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You Don’t need weights to have an effective workout. Try these 5 types of exercises to develop healthy training programs.
Squats are well known and pretty crucial to your workout routine. They’re a true multi-tasker. While performing them you practice balance, burn more fat compared to other exercises (due to muscle gain), activate your core and back, and promote circulation. Plus, it’s one of the oldest and most useful functional exercises, which means you’ll have no problem squatting down to reach the bottom of the fridge.
But, before jumping right in, take some advice. “Single leg and double leg [glute bridges] along with squats are super beneficial lower body exercises that activate glutes. Doing glute bridges prior to lunging and squatting helps ensure you get actual glute engagement when you squat, lunge, etc. so you are working the right muscles. Activation makes a huge difference—wakes ‘em up!”
Unlike standard squats, lunges involve a major shift of weight since you’re stepping forward or backward. Don’t get stuck thinking this move only targets your legs, though. No matter the variation, you’ll be working your glutes, calves, and hamstrings. You’ll also use your core and lower back for balance. Doing lunges also increases the flexibility of your hip flexors.
Another way lunges differ from traditional squats is that they train each leg individually. This is known as unilateral training. Rather than solely improving your strength, unilateral exercises increase your balance and coordination. This brings your core and back strength into play. Focusing on one leg at a time with lunges can even help with symmetry and muscular imbalances.
You’ll find planks among our favorites exercises to do with no equipment. Planks work the entire body, can be done anywhere, and have a lot of variations. Muenster specifically favors plank jacks with palm-to-elbow movement because they also raise your heart rate.
Although it looks simple, plank post can be deceiving. In fact, while in a plank you’re working the entirety of your core—including the transverse abdominus, rectus abdominus, and obliques. Your glutes are also at work, carrying your back and bum. Despite its difficulty, this position can be done safely and without complication.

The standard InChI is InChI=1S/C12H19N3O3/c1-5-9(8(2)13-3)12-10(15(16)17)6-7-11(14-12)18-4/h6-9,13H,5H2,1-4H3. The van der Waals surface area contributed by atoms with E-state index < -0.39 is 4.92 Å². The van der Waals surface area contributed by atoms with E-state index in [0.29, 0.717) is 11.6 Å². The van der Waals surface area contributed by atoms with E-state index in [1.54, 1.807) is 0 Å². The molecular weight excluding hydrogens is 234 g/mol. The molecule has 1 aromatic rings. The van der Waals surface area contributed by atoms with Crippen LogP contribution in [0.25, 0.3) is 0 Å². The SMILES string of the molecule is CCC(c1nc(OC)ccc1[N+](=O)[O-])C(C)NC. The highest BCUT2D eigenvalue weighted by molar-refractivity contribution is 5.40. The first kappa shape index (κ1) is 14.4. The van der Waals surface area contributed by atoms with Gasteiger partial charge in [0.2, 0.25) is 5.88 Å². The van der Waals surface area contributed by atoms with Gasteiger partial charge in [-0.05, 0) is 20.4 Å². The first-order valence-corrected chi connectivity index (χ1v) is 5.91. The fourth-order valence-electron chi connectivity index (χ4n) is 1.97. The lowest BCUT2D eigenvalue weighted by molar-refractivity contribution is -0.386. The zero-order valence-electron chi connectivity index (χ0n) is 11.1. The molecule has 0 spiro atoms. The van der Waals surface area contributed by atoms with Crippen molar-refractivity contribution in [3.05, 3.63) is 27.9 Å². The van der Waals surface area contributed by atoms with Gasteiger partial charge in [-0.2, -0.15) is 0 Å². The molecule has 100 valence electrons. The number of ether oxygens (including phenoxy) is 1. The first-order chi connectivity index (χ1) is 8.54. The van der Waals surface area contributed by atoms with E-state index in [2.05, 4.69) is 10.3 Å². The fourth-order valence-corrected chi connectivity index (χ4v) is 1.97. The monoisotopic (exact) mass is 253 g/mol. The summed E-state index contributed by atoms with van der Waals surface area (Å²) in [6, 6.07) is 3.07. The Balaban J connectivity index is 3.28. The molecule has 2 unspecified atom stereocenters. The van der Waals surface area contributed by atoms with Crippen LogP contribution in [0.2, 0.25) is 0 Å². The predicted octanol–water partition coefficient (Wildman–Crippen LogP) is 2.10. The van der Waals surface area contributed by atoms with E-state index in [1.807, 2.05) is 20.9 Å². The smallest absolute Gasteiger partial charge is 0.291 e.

Planking even lends itself greatly to reducing back pain. Once your abs learn to activate and support your body, you’ll be taking a big strain off of your back. The improved posture has a domino effect on your neck and shoulders, eliminating pain brought on by slouching.
While lunges are a unilateral exercise, push-ups are a compound exercise. Compound exercises use several muscle groups at once. This classic move engages your core, biceps, triceps, deltoids, and lower body—and that’s just to keep you stabilized. Using this many muscle groups at once causes your heart to work harder to get oxygen-rich blood to your muscles. So, in short, push-ups can also be a form of cardiovascular exercise that increases heart health.
Like planking, when properly done pushups will train muscles needed to support proper posture. They also prevent lower back pain and guard against potential injury. But if you find yourself bored of the same old thing (hi, freshman P.E. class push-ups), take a cue from some of our trainers who prefer variations.
“Push-ups are a great exercise that can be done regressively or progressively. Adding things like shoulder taps, mountain climbers, or even negatives are great ways to add more effectiveness to push-ups done without weight. Similarly, a change simple as switching up your hand placements (wide, narrow, etc.) will work different parts of the muscles.
“Several moves come to mind from the Yogic standpoint, “and it’s not necessarily yoga. For example, holding any of these for periods of time: Plank Pose (on elbows and/or hands), Chair Pose (holding in a seated pose), High Crescent Lunge, Balancing Half Moon, Tree Pose—basically any of the balancing poses.”
Poses such as these work wonders. They stretch your limbs and muscles, can increase flexibility, improve posture (due to pulling up and posing properly), and building strength (because of differing core and muscle use).
Get started with any of these no equipment moves and keep them in your arsenal when you need a quick, do-anywhere workout.